Series: Stolen Kiss #1
on March 21, 2014
Genres: Young Adult, Romance, Contemporary
Format: eBook, Kindle Edition
1 ill-fated hot dog costume. 2 former BFFs. 11 days to seduce a boy.
Avery James doesn’t believe in romance—she’s studied enough biology to know that love is nothing more than hormones and chemicals. Besides, she has more practical goals in mind, namely saving up for a summer humanitarian program in Costa Rica. But when her Diggity Dog House supervisor denies her a raise and Avery finds herself $500 dollars short for the trip of a lifetime, Avery has no choice but to accept an unexpected offer. The deal? She must steal her arch nemesis Hannah’s boyfriend before prom, giving Avery eleven days to seduce Zac Greeley.
Avery is sure the job will be easy. But a few midnight comedy shows and spontaneous dance parties (not to mention one particularly intimate carwash) later, Avery finds herself questioning everything she’s ever thought about love. Could Zac’s signature cherry-lime Slurpees be causing brain freeze, or is Avery actually starting to fall for him?
Will Avery be able to steal Zac away from Hannah before he steals Avery’s heart?
Okay, so I’d be lying if I said The Boyfriend Thief by Shana Norris didn’t have its fair share of issues. But I’d also be lying if I said I didn’t absolutely love it anyways.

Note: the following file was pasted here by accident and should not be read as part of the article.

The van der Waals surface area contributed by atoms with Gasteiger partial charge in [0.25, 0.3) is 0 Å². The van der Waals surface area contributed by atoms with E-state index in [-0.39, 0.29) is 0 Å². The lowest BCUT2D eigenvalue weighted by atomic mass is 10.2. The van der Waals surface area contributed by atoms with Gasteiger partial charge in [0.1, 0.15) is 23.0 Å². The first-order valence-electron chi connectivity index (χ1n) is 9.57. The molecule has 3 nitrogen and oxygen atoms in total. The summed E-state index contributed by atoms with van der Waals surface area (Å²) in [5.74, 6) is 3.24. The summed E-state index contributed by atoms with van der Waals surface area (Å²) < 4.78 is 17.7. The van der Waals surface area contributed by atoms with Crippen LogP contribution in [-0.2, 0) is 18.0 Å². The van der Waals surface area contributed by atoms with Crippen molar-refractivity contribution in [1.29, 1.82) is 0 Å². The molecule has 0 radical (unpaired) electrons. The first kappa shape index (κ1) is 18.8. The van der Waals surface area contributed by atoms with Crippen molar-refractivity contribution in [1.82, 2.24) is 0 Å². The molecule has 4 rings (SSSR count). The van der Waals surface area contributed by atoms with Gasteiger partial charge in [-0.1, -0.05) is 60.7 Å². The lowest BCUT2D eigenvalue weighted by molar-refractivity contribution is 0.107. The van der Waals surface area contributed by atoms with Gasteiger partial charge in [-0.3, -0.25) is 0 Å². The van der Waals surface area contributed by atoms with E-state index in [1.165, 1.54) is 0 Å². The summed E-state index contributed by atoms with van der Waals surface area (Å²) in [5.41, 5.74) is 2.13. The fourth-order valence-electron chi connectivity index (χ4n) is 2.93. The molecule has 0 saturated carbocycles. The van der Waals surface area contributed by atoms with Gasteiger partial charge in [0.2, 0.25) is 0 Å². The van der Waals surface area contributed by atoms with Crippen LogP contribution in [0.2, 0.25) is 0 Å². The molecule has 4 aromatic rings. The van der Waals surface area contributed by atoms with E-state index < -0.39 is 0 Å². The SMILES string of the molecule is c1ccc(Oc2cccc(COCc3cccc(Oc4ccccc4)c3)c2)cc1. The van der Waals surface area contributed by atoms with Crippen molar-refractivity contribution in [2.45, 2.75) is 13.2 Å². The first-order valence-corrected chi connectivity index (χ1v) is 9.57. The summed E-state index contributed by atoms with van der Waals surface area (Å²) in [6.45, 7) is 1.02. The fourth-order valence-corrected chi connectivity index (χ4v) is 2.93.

The Boyfriend Thief is the perfect beach read, or snowy day read…or pretty much any read that you’re looking for more relaxation than enlightenment. And yes, the outcome is predictable and you know what’s going to happen before you even turn the first page, but that’s all part of the fun. It’s like watching any Meg Ryan movie from the ’90s. You’re in it for the happy ending.
Avery was a character that took a bit of getting used to. She’s harsh and a little judgy and all together too focused on things way outside of her control, but she’s still likable in her own way. Especially as she spends more and more time with Zac. Because where Avery is serious and hyper-focused, Zac is more relaxed. And while these two characters balance each other out, they are also very stereotypical. Avery’s the stick in the mud that gets drawn out of her shell by the goofy, fun-loving Zac. They’re so wrong for each other that of course they’re right, and in a “highly unforeseen turn of events” these two end up together because of a mean girl. It’s all very been there, done that.
What The Boyfriend Thief does right is give fun dialogue and situational humor to the novel that make the stereotypical situations and characters have their own voices. It makes the story more fun and interesting, even though we’re well aware as readers how it’s going to turn out. The Boyfriend Thief is a quick read, and it’s worth the time.